WWF, WCW Wrestle TV Critics1/31/1999 7:00 PM Eastern
Pasadena, Calif. -- Officials from the World Wrestling
Federation and World Championship Wrestling tried to win over their critics here recently
-- television critics, that is. But it was tough going.
With wrestling being one of cable's biggest ratings
draws these days, USA Network and Turner Network Television -- along with TNT's
sister network, TBS Superstation -- had officials from their respective leagues and some
of their star wrestlers appear at the Television Critics Association winter tour here last
The message that both camps tried to convey was the same:
Wrestling is meant to be entertainment, not sports, making the question of whether or not
it is "fake" irrelevant.
USA's session started out cordial, with Vince McMahon
-- chairman of TitanSports Inc., which owns the WWF -- trying to explain what makes
wrestling click with viewers.
"The World Wrestling Federation is not about
wrestling," he said. "It is action-adventure. It's a soap opera. There are
elements of sitcom in the WWF."
McMahon -- sharing a stage with WWF wrestlers "The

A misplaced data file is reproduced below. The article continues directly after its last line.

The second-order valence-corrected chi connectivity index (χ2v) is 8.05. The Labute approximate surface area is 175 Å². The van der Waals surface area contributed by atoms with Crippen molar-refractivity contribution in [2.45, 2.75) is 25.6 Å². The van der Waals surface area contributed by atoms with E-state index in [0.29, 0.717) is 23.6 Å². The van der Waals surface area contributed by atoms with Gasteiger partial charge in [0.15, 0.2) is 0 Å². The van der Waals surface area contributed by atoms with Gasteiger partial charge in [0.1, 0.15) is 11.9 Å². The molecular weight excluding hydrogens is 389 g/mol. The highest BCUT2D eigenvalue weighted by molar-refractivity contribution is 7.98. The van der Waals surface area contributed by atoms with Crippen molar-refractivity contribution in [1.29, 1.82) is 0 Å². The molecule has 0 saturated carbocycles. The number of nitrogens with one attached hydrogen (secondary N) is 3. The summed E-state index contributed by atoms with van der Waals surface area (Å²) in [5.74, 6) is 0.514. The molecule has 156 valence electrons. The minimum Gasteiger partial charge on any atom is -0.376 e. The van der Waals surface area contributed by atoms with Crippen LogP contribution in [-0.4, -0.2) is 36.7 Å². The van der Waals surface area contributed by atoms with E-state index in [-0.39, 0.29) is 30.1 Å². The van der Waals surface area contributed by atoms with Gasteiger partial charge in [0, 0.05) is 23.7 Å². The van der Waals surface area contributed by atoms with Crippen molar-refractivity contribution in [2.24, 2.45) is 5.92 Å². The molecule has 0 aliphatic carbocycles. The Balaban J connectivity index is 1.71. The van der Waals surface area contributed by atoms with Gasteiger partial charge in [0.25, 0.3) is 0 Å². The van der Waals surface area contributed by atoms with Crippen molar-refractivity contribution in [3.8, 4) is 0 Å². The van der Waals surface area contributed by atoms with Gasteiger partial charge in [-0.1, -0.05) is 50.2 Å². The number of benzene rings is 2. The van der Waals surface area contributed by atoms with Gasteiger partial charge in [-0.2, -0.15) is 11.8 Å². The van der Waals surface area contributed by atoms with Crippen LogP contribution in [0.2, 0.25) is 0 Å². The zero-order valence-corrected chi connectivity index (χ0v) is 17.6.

Rock," "The Undertaker" and "Stone Cold" Steve Austin -- went on
to say that the WWF combines Hollywood, Broadway, "maybe a little dash of [The
Jerry] Springer [Show] thrown in there, with maybe some spare parts from
[Looney Tunes'] 'RoadRunner.'"
At the TCA, the WWF also ran a tape of the commercial that
it was set to run on the Fox Network during the third quarter of this past Sunday's
Super Bowl game, depicting mayhem at WWF headquarters in a tongue-in-cheek self-parody.
During halftime of the actual game, USA counterprogrammed
by televising WWF Halftime Heat, a championship match.
WCW made its own pitch to the critics during TNT's
presentation. WCW president Eric Bischoff -- on a panel with wrestlers "Sting"
and Bill Goldberg -- told the TV writers, "One of the things that I've tried to
get people within our industry to understand is that we're not fake sports --
we're real entertainment."
Added Goldberg, "I'm here to tell you that
there's nothing about this sport that is fake. Predetermined, yes, Fake, no."
But like Gary Hart inviting reporters to trail him -- to
his later chagrin -- the WWF seemed to have committed a gaffe when it told writers not to
hold back and "to smack us right between the eyes " with questions.
When one critic asked the wrestlers if they had ever used
"performance-enhancing drugs," things got testy.
Austin snapped back, "Whether I have or I
haven't, I really don't see what difference it makes." Then McMahon chimed
in and told the critic, "And probably none of your business, quite frankly."
To which the writer said, "So much for 'between